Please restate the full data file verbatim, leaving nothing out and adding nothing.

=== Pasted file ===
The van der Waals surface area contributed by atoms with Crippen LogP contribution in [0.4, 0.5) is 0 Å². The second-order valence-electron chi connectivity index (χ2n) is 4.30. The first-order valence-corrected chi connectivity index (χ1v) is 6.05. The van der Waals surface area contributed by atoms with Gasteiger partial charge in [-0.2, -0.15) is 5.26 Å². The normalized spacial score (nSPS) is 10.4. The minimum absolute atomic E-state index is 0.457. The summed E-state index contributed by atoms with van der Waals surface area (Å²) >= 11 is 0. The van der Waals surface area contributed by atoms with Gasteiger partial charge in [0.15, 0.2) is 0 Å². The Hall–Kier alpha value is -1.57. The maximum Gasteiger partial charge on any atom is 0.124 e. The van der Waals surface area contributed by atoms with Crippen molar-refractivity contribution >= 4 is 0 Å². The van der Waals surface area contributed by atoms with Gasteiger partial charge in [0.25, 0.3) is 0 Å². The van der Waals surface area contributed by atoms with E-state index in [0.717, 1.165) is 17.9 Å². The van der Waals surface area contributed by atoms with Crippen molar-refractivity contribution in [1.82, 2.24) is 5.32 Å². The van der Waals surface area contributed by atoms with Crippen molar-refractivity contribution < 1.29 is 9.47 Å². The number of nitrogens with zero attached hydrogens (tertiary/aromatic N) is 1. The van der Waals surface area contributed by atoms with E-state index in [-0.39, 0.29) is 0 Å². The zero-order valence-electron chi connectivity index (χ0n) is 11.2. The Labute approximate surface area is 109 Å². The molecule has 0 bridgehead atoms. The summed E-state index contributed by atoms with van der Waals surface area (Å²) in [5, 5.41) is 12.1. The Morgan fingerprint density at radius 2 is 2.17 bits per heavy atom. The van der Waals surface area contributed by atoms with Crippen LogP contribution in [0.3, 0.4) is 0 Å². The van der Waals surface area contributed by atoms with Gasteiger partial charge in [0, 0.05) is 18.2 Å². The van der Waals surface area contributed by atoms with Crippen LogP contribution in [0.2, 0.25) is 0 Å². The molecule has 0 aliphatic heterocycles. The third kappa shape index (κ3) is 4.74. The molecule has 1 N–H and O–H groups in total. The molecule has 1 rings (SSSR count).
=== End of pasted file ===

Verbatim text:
The van der Waals surface area contributed by atoms with Crippen LogP contribution in [0.4, 0.5) is 0 Å². The second-order valence-electron chi connectivity index (χ2n) is 4.30. The first-order valence-corrected chi connectivity index (χ1v) is 6.05. The van der Waals surface area contributed by atoms with Gasteiger partial charge in [-0.2, -0.15) is 5.26 Å². The normalized spacial score (nSPS) is 10.4. The minimum absolute atomic E-state index is 0.457. The summed E-state index contributed by atoms with van der Waals surface area (Å²) >= 11 is 0. The van der Waals surface area contributed by atoms with Gasteiger partial charge in [0.15, 0.2) is 0 Å². The Hall–Kier alpha value is -1.57. The maximum Gasteiger partial charge on any atom is 0.124 e. The van der Waals surface area contributed by atoms with Crippen molar-refractivity contribution >= 4 is 0 Å². The van der Waals surface area contributed by atoms with Gasteiger partial charge in [0.25, 0.3) is 0 Å². The van der Waals surface area contributed by atoms with E-state index in [0.717, 1.165) is 17.9 Å². The van der Waals surface area contributed by atoms with Crippen molar-refractivity contribution in [1.82, 2.24) is 5.32 Å². The van der Waals surface area contributed by atoms with Crippen molar-refractivity contribution < 1.29 is 9.47 Å². The number of nitrogens with zero attached hydrogens (tertiary/aromatic N) is 1. The van der Waals surface area contributed by atoms with E-state index in [-0.39, 0.29) is 0 Å². The zero-order valence-electron chi connectivity index (χ0n) is 11.2. The Labute approximate surface area is 109 Å². The molecule has 0 bridgehead atoms. The summed E-state index contributed by atoms with van der Waals surface area (Å²) in [5, 5.41) is 12.1. The Morgan fingerprint density at radius 2 is 2.17 bits per heavy atom. The van der Waals surface area contributed by atoms with Crippen LogP contribution in [0.3, 0.4) is 0 Å². The van der Waals surface area contributed by atoms with Gasteiger partial charge in [0, 0.05) is 18.2 Å². The van der Waals surface area contributed by atoms with Crippen LogP contribution in [0.2, 0.25) is 0 Å². The molecule has 0 aliphatic heterocycles. The third kappa shape index (κ3) is 4.74. The molecule has 1 N–H and O–H groups in total. The molecule has 1 rings (SSSR count).